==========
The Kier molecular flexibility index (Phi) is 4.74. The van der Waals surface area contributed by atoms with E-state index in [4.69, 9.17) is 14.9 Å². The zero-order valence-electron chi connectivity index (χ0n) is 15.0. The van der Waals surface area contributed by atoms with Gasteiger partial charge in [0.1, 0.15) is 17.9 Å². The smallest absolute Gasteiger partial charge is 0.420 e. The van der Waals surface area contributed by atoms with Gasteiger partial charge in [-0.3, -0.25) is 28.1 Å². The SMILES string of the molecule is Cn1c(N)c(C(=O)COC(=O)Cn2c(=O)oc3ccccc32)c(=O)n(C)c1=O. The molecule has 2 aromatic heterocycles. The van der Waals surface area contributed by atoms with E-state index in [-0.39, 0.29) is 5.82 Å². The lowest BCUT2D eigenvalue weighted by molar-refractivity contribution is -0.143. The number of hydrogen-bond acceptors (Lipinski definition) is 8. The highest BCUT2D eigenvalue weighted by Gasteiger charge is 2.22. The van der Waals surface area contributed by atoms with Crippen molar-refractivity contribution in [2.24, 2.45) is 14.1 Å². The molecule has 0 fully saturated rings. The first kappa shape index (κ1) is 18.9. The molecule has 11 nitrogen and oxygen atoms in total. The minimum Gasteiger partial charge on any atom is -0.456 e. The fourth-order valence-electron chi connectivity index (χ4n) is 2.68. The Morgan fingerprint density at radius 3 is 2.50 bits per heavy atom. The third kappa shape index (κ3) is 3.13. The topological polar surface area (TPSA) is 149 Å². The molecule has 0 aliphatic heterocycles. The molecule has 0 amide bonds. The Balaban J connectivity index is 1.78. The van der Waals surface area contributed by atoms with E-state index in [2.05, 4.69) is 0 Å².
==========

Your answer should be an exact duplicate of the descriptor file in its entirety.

The Kier molecular flexibility index (Phi) is 4.74. The van der Waals surface area contributed by atoms with E-state index in [4.69, 9.17) is 14.9 Å². The zero-order valence-electron chi connectivity index (χ0n) is 15.0. The van der Waals surface area contributed by atoms with Gasteiger partial charge in [0.1, 0.15) is 17.9 Å². The smallest absolute Gasteiger partial charge is 0.420 e. The van der Waals surface area contributed by atoms with Gasteiger partial charge in [-0.3, -0.25) is 28.1 Å². The SMILES string of the molecule is Cn1c(N)c(C(=O)COC(=O)Cn2c(=O)oc3ccccc32)c(=O)n(C)c1=O. The molecule has 2 aromatic heterocycles. The van der Waals surface area contributed by atoms with E-state index in [-0.39, 0.29) is 5.82 Å². The lowest BCUT2D eigenvalue weighted by molar-refractivity contribution is -0.143. The number of hydrogen-bond acceptors (Lipinski definition) is 8. The highest BCUT2D eigenvalue weighted by Gasteiger charge is 2.22. The van der Waals surface area contributed by atoms with Crippen molar-refractivity contribution in [2.24, 2.45) is 14.1 Å². The molecule has 0 fully saturated rings. The first kappa shape index (κ1) is 18.9. The molecule has 11 nitrogen and oxygen atoms in total. The minimum Gasteiger partial charge on any atom is -0.456 e. The fourth-order valence-electron chi connectivity index (χ4n) is 2.68. The Morgan fingerprint density at radius 3 is 2.50 bits per heavy atom. The third kappa shape index (κ3) is 3.13. The topological polar surface area (TPSA) is 149 Å². The molecule has 0 aliphatic heterocycles. The molecule has 0 amide bonds. The Balaban J connectivity index is 1.78. The van der Waals surface area contributed by atoms with E-state index in [2.05, 4.69) is 0 Å².